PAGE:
In four years, the Cleveland Torso Murderer killed, dismembered and castrated 12 different victims, and was never identified.
The first body appeared in September 1934.
A young man discovered it while walking along the shores of Lake Erie, though by the time he found it, it could hardly be considered a body. More like part of one. The remains discovered were that of a woman’s lower torso, amputated at the knees. A chemical was present on the skin that turned it red and leathery.
The rest of the body was never found, and the woman was never identified. She was dubbed the “Lady of the Lake,” and taken to the morgue, left forgotten until years later when detectives noticed she fit almost perfectly into a local serial killer’s pattern.
One year after the first body had been found, another corpse was discovered. Two teenage boys found the decapitated body of a man, at the bottom of a hill in Kingsbury Run. The body was identified as 28-year-old Edward Andrassy. He was wearing only a pair of socks.
The discovery of Andrassy was the second in a long line of bodies discovered in Kingsbury Run that would be attributed to an unidentified killer known as “The Mad Butcher of Kingsbury Run,” and later the “Cleveland Torso Murderer.” He is often considered the first official victim, as the first woman found was not connected to the spree until later.
To this day, no one has been convicted of the crimes.
Between Sept. of 1934, and Aug. of 1938, 13 different bodies were found, all in the same condition — all missing heads and various limbs, and all hailing from the lower classes of society. In most cases, the cause of death was decapitation or dismemberment itself.
Some of the bodies were found with their dismembered limbs near each other, and other’s took days to piece together, like a morbid jigsaw puzzle. Some of the body parts were never located.
Only two of the bodies deviated from the usual MO. The body of victim nine was found eviscerated, the abdomen gutted and the heart ripped out. The body of victim 10 was found with drugs in her system, though due to the absence of her arms the possibility that she had been an addict was not ruled out.
Of the 12 victims, only three were ever identified, and only two of them positively. The first was Edward Andrassy, the first body found. The third body found was identified as Florence Polillo. The eighth body found was thought to be Rose Wallace, though her identity was only confirmed through uncorroborated dental records.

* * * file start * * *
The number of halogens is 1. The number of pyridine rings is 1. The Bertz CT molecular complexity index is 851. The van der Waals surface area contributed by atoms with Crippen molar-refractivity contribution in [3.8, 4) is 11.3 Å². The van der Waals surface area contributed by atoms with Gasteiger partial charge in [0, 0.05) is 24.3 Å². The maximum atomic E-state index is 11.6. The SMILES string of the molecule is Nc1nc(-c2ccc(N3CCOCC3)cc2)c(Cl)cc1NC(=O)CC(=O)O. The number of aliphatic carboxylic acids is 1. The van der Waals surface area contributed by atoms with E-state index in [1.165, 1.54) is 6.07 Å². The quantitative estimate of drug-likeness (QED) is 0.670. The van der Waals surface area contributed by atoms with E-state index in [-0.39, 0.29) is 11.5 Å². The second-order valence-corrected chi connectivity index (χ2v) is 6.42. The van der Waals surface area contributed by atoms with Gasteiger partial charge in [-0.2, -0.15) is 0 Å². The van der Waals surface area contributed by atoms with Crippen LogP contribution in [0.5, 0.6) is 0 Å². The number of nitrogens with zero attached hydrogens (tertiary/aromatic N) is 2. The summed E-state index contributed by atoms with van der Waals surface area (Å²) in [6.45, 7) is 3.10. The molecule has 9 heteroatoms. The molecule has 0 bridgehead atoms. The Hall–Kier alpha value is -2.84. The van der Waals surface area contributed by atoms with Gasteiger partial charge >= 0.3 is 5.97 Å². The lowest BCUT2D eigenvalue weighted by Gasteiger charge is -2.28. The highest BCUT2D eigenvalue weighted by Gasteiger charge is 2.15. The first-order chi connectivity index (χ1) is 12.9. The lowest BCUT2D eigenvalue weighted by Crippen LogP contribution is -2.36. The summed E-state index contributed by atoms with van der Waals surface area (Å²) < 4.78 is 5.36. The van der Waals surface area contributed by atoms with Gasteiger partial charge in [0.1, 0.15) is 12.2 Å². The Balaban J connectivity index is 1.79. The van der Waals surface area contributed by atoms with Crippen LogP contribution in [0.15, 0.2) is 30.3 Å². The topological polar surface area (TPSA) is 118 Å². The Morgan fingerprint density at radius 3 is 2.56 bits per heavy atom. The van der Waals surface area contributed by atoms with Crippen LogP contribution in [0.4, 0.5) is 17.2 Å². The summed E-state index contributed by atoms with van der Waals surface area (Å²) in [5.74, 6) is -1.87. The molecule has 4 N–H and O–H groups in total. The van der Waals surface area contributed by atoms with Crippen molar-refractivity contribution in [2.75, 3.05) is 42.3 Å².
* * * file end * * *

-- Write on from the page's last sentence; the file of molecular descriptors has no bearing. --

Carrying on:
The investigation into the murders carried on for five years officially, culminating in only two major arrests, and no convictions.
In 1936, while the case was still fresh and bodies were still being discovered, Safety Director Eliot Ness became heavily involved. Ness was well known at the time for heading up “the Untouchables,” a group of federal law-enforcement agents that worked to take down Al Capone, and it was believed that his savviness as a detective would bring fast closure to the case.
In 1938, the last two bodies to be discovered were found in a dump site, wrapped in a man’s double-breasted blue blazer and an old quilt. It’s believed that the placement of the bodies was intentional, as the dump site was clearly visible from Ness’ office window.
Two days later, Ness and a group of 35 police officers raided Kingsbury Run, home to the city’s most degenerate residents. They gathered 63 men and ended up burning down the shanty town after their raid.
Though Ness was heavily criticized, and though the public believed that the violent raid would do nothing to stop the murders, no bodies were found after it.
A few days after the raid, a doctor named Francis Sweeny was arrested with belief that he was the Cleveland Torso Murderer. Sweeny had been a medical soldier in WWI, responsible for field amputations. He was personally interviewed by Ness, and given two separate polygraph tests. He failed both of them.
However, before he could be tried, it was revealed that Sweeny was the first cousin of Ness’s political opponent, Congressman Martin Sweeny. Ness realized there was no way he would be able to prosecute him successfully and was forced to let him go.
The second arrest wasn’t much more successful.
In 1939, Sheriff Martin O’Donnell arrested a bricklayer named Frank Dolezal for the murder of Flo Polillo, the eighth body to be found. O’Donnell had discovered that Dolezal had lived with Polillo for a time and that he was acquainted with Edward Andrassy and Rose Wallace, the only two bodies to be positively identified.
Though police initially claimed that Dolezal had confessed, there was speculation that he had either been coached or coerced. Before he could go to trial, Dolezal hanged himself in his cell.
His autopsy revealed he had sustained six broken ribs while in O’Donnell’s custody. Later it was revealed that O’Donnell was the only one who believed him to be guilty as the Cleveland Torso Murderer.
After the authorities ran out of suspects, and no more bodies were found, the case ran cold.
Since 1939, no new information has been found on the Cleveland Torso Murderer.